by Lori Conrad
Okay. I admit it. I’m a word nerd. There’s nothing I like better than a word-a-day calendar. I’m a sucker for books with titles like The Grammarians and The Liar’s Dictionary. I subscribe to three, well maybe four, word-centric social media sites. I always click on articles like “15 Americanisms You Won’t Find Anywhere Else” and “9 Words Removed from the Dictionary”. I kind of get a thrill when I come across words like hyponatremia or callithump or ctenophores in my reading. I’ve been known to send pictures to family and friends of signs that use language in interesting ways – like the one I just sent my bird-shirt loving son that read: One Bird Can’t Make a Pun . . . But Toucan! And don’t get me started on how much I love a good “made-up” word that is perfect for its context and absolutely should be added to Webster’s dictionary (like when a writer coined schlockenspiel to describe the ridiculous Triforium in LA or when the Denver Post proudly coined Omahallelujah when the Broncos won Super Bowl 50). Yes, I’m a word nerd.
And my goal is to build the ranks of fellow nerds. After a year together, my kindergartners were proud, badge-wearing “Word Explorers”. My 5th graders proclaimed themselves “Word People”. In both cases, I felt a sincere sense of mission accomplished.
Regardless of the title we gave ourselves, we shared a love for the sounds and sentiments of language. We were curious about letters and words and sentences. We found JOY in the messiness and wonderment of it all.
With today’s heavy-handed push toward published curriculum, letter study and word work isn’t inspiring much curiosity and even less joy. So what to do if, like me, you want to support and celebrate rooms full of word nerds?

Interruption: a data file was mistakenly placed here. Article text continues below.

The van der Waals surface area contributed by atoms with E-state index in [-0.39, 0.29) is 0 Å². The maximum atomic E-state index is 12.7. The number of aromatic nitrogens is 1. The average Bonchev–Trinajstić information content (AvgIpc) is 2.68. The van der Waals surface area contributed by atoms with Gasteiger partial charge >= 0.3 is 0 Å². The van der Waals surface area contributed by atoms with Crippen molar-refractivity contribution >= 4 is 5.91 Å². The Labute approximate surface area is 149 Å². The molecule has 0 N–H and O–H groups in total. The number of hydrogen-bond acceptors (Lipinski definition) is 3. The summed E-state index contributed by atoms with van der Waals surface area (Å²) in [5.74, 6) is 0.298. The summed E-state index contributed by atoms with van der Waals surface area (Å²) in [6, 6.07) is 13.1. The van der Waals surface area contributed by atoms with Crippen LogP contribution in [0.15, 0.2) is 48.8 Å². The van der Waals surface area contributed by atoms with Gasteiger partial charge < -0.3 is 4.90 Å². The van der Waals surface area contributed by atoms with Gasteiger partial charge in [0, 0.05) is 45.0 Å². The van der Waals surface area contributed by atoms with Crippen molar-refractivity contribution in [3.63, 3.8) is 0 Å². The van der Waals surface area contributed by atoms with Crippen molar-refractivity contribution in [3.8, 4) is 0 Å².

Make Room for Study that Begins with Students’ Questions
In the introduction to his book, The Curious Classroom, Harvey “Smokey” Daniels defines teaching via inquiry this way: “. . . building instruction out of children’s curiosity, rather than from a curriculum guide, a standard textbook, or a handed-down unit . . . investigating and exploring, instead of just sitting and listening . (creating) an active, lively space where children make choices and take responsibility for their learning . . . (building) classrooms where teachers flow between their role as an expert and their job as lead learners . . . “ (pg. xi) This sort of inquiry stance grows students’ word consciousness, e.g., their awareness, enjoyment, playfulness, interest, appreciation and satisfaction in knowing and using words well!
“How come it sounds like /t/ but it’s spelled ed?”
“Is there ever a word that has a q and not a u?”
“Is it tion or sion? How do I figure it out?”
It’s questions like these that give our studies direction. We start with a question. We search for words/examples that might provide an answer(s). We name possible patterns that lead to a ‘rule’ or generalization we might test out in our daily reading and writing. We find exceptions or ‘non-examples’. And finally, we name all the ways this new knowledge, new thinking matters.
Curate Book Stacks that Mentor a Love of Language
We all know the power of a great stack of books. They can teach us everything from how to treat a new friend to how to craft a fabulous sentence. They can also help us fall in love with words. My friend and colleague, Franki Sibberson, is spending the year sharing various text sets in her blog, A(nother) Year of Reading. A few weeks ago she wrote about her collection designed to help readers fall in love with words and word play. In this blog post, she reminds us that kids “are much better able to pay attention to the skills of words (vocabulary, parts of speech, spelling patterns, etc.) once they see how amazing words are.” A book stack can invite learners to simply delight in words. A few favorites in my stack are: